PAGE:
Main Article Content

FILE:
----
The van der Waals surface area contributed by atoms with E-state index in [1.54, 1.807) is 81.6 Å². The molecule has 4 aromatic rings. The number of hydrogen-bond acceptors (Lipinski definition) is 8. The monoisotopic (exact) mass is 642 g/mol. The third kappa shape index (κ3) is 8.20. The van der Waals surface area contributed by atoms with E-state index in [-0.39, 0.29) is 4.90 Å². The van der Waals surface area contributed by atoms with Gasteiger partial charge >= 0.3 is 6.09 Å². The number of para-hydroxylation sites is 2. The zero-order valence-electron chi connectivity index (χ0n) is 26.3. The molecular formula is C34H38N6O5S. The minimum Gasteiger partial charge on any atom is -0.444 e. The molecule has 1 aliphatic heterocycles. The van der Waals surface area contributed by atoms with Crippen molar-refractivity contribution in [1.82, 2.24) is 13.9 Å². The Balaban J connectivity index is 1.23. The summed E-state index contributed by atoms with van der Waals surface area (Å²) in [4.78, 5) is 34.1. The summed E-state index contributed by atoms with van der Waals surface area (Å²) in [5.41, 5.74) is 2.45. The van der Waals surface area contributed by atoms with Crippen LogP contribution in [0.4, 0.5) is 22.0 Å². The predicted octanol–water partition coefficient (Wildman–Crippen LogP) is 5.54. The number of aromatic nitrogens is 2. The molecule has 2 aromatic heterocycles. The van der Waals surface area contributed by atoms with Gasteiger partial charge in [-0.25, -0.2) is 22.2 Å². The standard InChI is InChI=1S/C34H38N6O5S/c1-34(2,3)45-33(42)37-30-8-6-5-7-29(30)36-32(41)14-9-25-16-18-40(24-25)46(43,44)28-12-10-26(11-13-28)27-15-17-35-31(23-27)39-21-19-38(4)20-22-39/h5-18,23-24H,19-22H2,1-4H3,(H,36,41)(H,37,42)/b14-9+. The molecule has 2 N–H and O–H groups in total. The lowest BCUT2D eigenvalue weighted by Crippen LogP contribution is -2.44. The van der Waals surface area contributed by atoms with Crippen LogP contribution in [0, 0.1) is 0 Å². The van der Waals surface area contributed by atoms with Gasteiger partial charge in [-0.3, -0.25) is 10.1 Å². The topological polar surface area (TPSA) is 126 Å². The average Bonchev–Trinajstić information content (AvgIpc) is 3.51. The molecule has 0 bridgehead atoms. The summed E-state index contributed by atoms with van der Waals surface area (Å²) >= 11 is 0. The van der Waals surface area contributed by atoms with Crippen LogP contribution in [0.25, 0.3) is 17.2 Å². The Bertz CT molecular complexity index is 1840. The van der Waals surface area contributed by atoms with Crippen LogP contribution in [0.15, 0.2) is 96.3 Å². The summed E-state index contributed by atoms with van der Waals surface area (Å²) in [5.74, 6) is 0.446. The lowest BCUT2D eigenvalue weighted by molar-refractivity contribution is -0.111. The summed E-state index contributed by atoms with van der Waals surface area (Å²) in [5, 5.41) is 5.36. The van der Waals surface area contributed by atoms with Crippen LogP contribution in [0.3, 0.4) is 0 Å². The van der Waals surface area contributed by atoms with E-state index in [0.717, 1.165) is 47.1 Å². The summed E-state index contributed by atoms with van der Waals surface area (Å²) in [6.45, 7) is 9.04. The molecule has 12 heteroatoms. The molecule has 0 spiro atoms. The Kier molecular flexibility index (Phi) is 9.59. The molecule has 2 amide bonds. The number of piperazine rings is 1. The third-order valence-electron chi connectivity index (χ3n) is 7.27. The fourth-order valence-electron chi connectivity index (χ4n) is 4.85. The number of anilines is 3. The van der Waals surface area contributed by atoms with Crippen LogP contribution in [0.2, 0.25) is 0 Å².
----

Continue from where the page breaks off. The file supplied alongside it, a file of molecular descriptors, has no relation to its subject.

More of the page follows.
A study to assess changes in the physical and chemical properties of soil in timber saw mill dumpsite was carried out in Abakaliki between 2007 and 2008. Results showed that soil textural class remained sandy loamy. The lowest soil bulk density of 1.34 and 1.20 g cm-3 were obtained in the unburnt dumpsite in 2007 and 2008 resulting to 12% and 20% decline in 2007 and 2008 in the unburnt dumpsite relative to cropped land. The total porosity and gravimetric moisture content was a reverse of the soil bulk density. Higher total porosity and gravimetric moisture content were obtained in the unburnt and burnt dumpsites in that order relative to the fallow and cropped land. Infiltration rate followed the same trends as total porosity of the various sites. The lowest infiltration rate 15.02 and 35.82 mmhr-1 was observed in the cropped land. The soil pH decreased with depth in the dump and non-dumpsite but became strongly acid at 30 – 60 cm and 60 – 90 cm depths. The order of soil organic matter content was unburnt dumpsite > burnt dumpsite > fallow > cropped land. The available P and exchangeable K and Ca were highest in the burnt dumpsite. Heavy metals (Zn, Cu, Fe, and Pb) increased with time in the burnt and unburnt dumpsites but decreased in the cropped land. More concentration of heavy metals was observed in the 0 – 30 cm soil depth. The relative performance of maize grown on soils of the dump and non-dumpsites showed that there was better growth in the dump sites soils. However, the concentrations of heavy metals on tissue were found to be within normal range. Therefore, long term dumping of sawmill waste can influence soil properties and productivity.